With the tail end of a storm that had ravaged Fiji and the islands blowing in, my ride down to Christchurch was swift and fairly non-descript, rain and driving wind don’t make for memorable riding conditions, you just get your head down and keep moving as much as possible. Arriving a few days before friends Allen and Kate from England arrived, I took an apartment type room in the Christchurch suburb of New Brighton whilst the last of the poor weather blew itself out. The only chance I had to go for a ride as the clouds broke was around the Banks Peninsula which proved well worth it as I tried some different roads to last time and found them all fun to ride with stunning scenery.
|Riding past Auckland on the way south before the weather |
|Riding through Auckland with the Sky Tower ahead|
|Autumn colours coming out on the Banks Peninsula|
|Riding quite roads near Christchurch|
|Hills and lakes as is much of New Zealand|
With almost unbelievable timing, Allen and Kate stepped off the plane late at night to find the following day blazing with sunshine and autumn colours as we took a walk around Christchurch until their camper was ready. On Tuesday 17th, with camper van loaded and my bike packed and ready to go, we met outside a supermarket in Christchurch ready to make the mammoth 480kms journey to Queenstown, just before the heavens well and truly opened. Unusually for New Zealand the east coast of the South Island was getting deluged, however almost exactly half way across, just in time for the best of the scenery, we rode out, almost literally, of a wall of water into bright blue skies and within two minutes, dry roads and warm air saving what could have been a terrible first day on the roads.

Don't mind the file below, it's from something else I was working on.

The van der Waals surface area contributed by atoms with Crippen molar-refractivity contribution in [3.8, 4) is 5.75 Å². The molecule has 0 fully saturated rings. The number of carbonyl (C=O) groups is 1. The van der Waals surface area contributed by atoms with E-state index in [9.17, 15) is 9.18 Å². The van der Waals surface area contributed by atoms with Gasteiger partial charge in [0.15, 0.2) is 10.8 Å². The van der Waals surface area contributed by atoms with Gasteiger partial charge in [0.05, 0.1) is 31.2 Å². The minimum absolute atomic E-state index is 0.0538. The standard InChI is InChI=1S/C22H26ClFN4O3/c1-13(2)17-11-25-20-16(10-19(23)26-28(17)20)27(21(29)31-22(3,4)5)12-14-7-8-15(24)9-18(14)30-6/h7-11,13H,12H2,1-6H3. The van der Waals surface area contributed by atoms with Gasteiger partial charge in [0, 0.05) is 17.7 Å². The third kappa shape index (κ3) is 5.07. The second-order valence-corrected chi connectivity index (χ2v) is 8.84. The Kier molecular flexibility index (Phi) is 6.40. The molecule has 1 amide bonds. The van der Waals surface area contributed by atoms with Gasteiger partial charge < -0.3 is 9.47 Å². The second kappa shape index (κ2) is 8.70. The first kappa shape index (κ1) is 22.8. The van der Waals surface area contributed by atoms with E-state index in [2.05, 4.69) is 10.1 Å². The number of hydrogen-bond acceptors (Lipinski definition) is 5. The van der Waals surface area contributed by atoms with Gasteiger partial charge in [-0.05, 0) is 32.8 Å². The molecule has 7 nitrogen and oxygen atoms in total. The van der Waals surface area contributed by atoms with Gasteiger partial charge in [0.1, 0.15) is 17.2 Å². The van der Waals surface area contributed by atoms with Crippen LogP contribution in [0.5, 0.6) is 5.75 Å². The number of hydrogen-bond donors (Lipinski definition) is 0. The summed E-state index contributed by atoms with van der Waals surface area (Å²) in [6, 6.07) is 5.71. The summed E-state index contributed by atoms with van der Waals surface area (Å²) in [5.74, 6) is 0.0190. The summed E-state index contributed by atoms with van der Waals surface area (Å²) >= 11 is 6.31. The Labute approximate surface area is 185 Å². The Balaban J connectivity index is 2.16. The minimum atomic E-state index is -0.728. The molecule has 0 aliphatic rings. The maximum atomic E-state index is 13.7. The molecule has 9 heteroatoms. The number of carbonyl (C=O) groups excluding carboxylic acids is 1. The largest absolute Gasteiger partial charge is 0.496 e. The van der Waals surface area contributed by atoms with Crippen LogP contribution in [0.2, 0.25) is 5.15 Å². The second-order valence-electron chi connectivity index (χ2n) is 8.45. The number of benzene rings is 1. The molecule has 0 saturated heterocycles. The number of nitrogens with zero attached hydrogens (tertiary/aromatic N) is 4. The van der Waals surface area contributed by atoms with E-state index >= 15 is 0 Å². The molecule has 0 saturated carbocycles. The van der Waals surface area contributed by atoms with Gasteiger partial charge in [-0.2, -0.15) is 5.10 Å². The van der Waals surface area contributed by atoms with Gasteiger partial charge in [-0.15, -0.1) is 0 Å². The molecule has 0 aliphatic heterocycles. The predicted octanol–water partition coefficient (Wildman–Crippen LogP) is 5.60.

|Ongoing demolition work in Christchurch CBD|
I’m always happy to find myself anywhere near Queesntown, to me it’s the most perfectly situated beautiful small town anywhere in the world. Booking two nights in the YHA, with Queenstown bathed in warm sunshine and golden yellow trees I set about writing some job applications whist Allen and Kate set off on another monster, almost 600kms ride to Milford Sound and back. As it was a washout last time I was there, anticipating the same again I wasn’t too hesitant not to go, however it turned out to be the most beautifully clear day, and was such a beautiful spot that Allen had proposed and my returned the future Mr & Mrs Brindle.
|With the poor weather behind, the ride across the South|
Island is as scenic as ever
|Autumn colours just outside the YHA|
|A couple enjoying the view from Queenstown's small |
For the next few days we split our itineraries heading north as I was trying not to ride at night as it’s no fun on a bike, but the camper could manage it with few problems. Meeting up again in Wellington we spent a night on town eating in a nice restaurant where the talk was of Hobbiton, the one remaining ‘in-situ’ set from Lord of the Rings, and of the ‘Hobbit’ films yet to be released. I’ve heard it derided as over-priced and underwhelming, by most, something that would prove to be unfounded. We travelled up the North Island past Mount Tongaririo stopping for a brief night at Lake Taupo, before pressing on to the start point of tours to Hobbiton.